Department: Comparative Biomedical Sciences
Research Centres: Structure & Motion Laboratory
Andrew is working on the biomechanics of felids (cats), looking at the effects of muscle and bone scaling across the extant and extinct members of the family. Of particular interest is the vertebral series, which is poorly studied. Andrew is part of the Structure and Motion Laboratory at the RVC and is also based at UCL working under Anjali Goswami.
Andrew graduated from the University of Bristol in 2010 with an MSci in Palaeontolgy and Evolution. He continued his research at the University of Bristol and completed his PhD on biomechanics of ornithomimosaurs in early 2014 before taking up a Levhulme Postdoctorate position at UCL and the Royal Veterinary College.
Andrew is looking at how the felid biomechanics change within the group in terms of myology and osteology with respect to size. Felids seem to be unique amongst mammals for having a large size range but not changing their posture or gait with this increase in size. Of particular interest is the effect this has on the vertebral column.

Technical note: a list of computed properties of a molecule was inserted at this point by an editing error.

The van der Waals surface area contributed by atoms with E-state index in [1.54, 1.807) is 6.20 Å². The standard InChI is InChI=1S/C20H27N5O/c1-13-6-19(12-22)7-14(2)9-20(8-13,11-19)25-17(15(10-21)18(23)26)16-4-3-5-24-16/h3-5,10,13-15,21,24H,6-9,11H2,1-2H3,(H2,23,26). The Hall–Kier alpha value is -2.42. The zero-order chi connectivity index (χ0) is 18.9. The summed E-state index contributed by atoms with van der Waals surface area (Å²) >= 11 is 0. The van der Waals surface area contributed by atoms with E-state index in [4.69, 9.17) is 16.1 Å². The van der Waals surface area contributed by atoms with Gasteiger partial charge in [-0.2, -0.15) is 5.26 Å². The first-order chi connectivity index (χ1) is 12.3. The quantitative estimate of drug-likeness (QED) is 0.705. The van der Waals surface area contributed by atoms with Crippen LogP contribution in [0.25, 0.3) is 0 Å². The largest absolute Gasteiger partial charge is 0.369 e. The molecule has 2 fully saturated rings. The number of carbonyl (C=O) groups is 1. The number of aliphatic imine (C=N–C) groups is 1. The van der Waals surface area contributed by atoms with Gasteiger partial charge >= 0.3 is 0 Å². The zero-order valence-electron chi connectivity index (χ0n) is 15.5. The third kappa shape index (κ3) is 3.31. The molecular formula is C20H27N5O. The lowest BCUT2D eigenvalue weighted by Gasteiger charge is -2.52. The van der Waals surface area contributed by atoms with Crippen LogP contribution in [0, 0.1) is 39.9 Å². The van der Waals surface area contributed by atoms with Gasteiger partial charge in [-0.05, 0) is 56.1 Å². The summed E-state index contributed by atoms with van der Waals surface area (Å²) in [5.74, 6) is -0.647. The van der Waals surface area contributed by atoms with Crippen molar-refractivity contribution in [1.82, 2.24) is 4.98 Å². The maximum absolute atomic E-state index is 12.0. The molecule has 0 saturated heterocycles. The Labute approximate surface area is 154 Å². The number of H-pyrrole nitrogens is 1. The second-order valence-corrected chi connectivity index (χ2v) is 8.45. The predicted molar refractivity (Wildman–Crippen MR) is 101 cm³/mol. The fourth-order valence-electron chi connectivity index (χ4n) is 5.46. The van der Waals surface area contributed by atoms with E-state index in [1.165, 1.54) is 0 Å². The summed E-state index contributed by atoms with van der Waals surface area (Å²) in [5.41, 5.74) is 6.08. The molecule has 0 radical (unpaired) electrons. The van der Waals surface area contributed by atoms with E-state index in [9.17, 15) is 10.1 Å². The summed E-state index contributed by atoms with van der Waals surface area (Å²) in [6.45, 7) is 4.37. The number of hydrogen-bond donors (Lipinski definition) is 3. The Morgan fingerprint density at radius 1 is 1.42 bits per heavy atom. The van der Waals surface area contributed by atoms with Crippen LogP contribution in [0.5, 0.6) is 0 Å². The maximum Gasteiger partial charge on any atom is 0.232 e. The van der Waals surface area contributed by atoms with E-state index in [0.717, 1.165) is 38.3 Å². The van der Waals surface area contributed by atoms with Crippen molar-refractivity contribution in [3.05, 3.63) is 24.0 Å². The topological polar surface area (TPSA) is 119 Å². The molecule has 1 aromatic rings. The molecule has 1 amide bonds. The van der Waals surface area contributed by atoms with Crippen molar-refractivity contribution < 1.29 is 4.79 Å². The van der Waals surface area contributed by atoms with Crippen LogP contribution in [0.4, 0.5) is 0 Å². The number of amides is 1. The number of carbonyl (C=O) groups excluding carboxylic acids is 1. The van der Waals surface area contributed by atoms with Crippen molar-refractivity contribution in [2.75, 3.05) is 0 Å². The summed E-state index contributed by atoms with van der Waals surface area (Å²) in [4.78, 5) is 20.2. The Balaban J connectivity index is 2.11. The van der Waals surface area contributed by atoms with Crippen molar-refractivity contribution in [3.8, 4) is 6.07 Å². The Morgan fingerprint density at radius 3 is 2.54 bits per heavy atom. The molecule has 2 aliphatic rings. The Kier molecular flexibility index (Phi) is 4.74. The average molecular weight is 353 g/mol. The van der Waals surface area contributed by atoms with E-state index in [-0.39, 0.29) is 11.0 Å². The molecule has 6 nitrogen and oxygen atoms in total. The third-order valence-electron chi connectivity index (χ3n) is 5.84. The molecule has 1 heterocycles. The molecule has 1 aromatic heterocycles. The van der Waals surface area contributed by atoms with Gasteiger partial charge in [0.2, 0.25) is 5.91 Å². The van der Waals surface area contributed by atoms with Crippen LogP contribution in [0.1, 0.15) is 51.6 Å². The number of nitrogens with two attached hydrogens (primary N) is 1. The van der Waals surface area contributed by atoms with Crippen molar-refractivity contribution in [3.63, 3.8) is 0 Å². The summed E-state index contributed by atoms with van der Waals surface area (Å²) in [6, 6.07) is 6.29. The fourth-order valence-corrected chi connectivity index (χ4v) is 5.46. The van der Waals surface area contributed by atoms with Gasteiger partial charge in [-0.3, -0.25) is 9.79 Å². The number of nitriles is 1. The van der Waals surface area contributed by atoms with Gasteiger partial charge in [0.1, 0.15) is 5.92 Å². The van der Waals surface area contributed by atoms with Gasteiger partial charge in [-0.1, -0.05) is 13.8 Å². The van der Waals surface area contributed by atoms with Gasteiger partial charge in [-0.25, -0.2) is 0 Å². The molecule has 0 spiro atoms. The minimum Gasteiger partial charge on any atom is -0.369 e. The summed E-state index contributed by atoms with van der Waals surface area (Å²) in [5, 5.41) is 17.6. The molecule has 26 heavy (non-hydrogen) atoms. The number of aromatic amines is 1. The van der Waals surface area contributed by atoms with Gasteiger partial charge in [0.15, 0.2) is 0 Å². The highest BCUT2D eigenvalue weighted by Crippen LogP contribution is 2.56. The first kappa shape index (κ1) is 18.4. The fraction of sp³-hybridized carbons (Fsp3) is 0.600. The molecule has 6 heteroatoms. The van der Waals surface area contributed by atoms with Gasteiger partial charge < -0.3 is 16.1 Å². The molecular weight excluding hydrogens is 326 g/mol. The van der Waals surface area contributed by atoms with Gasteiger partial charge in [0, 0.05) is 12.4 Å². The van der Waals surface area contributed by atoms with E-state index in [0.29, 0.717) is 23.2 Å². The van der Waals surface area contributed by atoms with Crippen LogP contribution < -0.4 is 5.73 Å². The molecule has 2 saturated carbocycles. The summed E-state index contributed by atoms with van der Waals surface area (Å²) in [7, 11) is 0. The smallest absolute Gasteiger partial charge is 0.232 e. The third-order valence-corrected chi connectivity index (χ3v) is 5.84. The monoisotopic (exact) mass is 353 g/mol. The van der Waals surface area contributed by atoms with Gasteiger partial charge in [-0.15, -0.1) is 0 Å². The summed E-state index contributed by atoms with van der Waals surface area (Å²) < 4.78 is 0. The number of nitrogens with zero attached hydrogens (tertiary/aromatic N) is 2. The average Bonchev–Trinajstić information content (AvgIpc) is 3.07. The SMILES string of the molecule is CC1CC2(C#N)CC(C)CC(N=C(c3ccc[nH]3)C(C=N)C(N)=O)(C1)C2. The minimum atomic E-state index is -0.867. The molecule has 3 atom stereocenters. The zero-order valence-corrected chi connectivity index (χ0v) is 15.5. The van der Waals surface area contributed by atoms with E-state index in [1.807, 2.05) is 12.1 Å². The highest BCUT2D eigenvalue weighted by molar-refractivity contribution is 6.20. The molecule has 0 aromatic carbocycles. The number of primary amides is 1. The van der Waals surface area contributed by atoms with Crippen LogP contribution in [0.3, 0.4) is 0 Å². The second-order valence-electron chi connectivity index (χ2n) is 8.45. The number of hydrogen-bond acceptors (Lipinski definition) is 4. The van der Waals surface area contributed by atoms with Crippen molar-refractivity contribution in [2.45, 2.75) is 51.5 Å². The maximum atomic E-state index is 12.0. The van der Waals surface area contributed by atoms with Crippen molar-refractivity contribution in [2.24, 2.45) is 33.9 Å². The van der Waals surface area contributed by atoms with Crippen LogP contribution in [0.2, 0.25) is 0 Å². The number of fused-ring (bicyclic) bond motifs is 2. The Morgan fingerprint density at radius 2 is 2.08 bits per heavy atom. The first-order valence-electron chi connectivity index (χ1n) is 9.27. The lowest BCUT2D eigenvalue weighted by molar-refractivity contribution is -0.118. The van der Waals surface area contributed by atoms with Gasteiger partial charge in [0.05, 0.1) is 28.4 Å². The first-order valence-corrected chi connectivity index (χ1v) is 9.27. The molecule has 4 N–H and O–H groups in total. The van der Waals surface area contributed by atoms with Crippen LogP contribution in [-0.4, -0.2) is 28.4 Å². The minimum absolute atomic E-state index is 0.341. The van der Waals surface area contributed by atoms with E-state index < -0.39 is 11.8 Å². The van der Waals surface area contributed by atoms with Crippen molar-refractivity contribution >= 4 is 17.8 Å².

In addition to the research being carried out by himself at UCL and the RVC, Andrew is collaborating with researchers at the University of Bristol and continuing work from his PhD looking at the evolution of theropod dinosaur crania with respect to biomechanics and diets, as well as studies on marine reptiles, crurotarsans, and fissure fill deposits from the Bristol region.
Halliday TJD, Cuff AR Prassad GVR, Thanglemmoi MS, Goswami A, 2016. New record of Egertonia (Phyllodontidae, Elopiformes) from the Late Cretaceous of South India. Papers in Palaeontology.
Cuff AR, Bright JA, Rayfield EJ, 2015. Validation of the finite element method in an avian (Struthio camelus) skull. PeerJ 3, e1294
Cuff AR, Rayfield EJ, 2015. Retrodeformation and muscular reconstruction of ornithomimosaurian dinosaur crania. PeerJ 3, e1093
Cuff AR, Randau M, Head J, Hutchinson JR, Pierce SE, Goswami A, 2015. Big cat, small cat: Reconstructing body size evolution in living and extinct Felidae. Journal of Evolutionary Biology 28, 1516-1525.
Foffa D, Cuff AR, Sassoon J, Rayfield EJ, Mavrogordato MN, Benton MJ, 2014. Functional anatomy and feeding biomechanics of a giant Upper Jurassic pliosaur (Reptilia: Sauropterygia) from Weymouth Bay, Dorset, UK. Journal of Anatomy 225 (2), 209-219
Foffa D, Sassoon J, Cuff AR, Mavrogordato MN, Benton MJ, 2014. Complex rostral neurovascular system in a giant pliosaur. Naturwissenschaften 101 (5), 453-456
Cuff AR, Rayfield EJ, 2013. Feeding Mechanics in Spinosaurid Theropods and Extant Crocodilians. PLoS ONE 8(5): e65295. doi:10.1371/journal.pone.0065295
Specialising in locomotion and hunting behaviour of wild animals in southern Africa, our researchers know more about the lifestyle of many wild cats than the humble domestic moggy. They decided to find out more about how Britain's cats spend their days...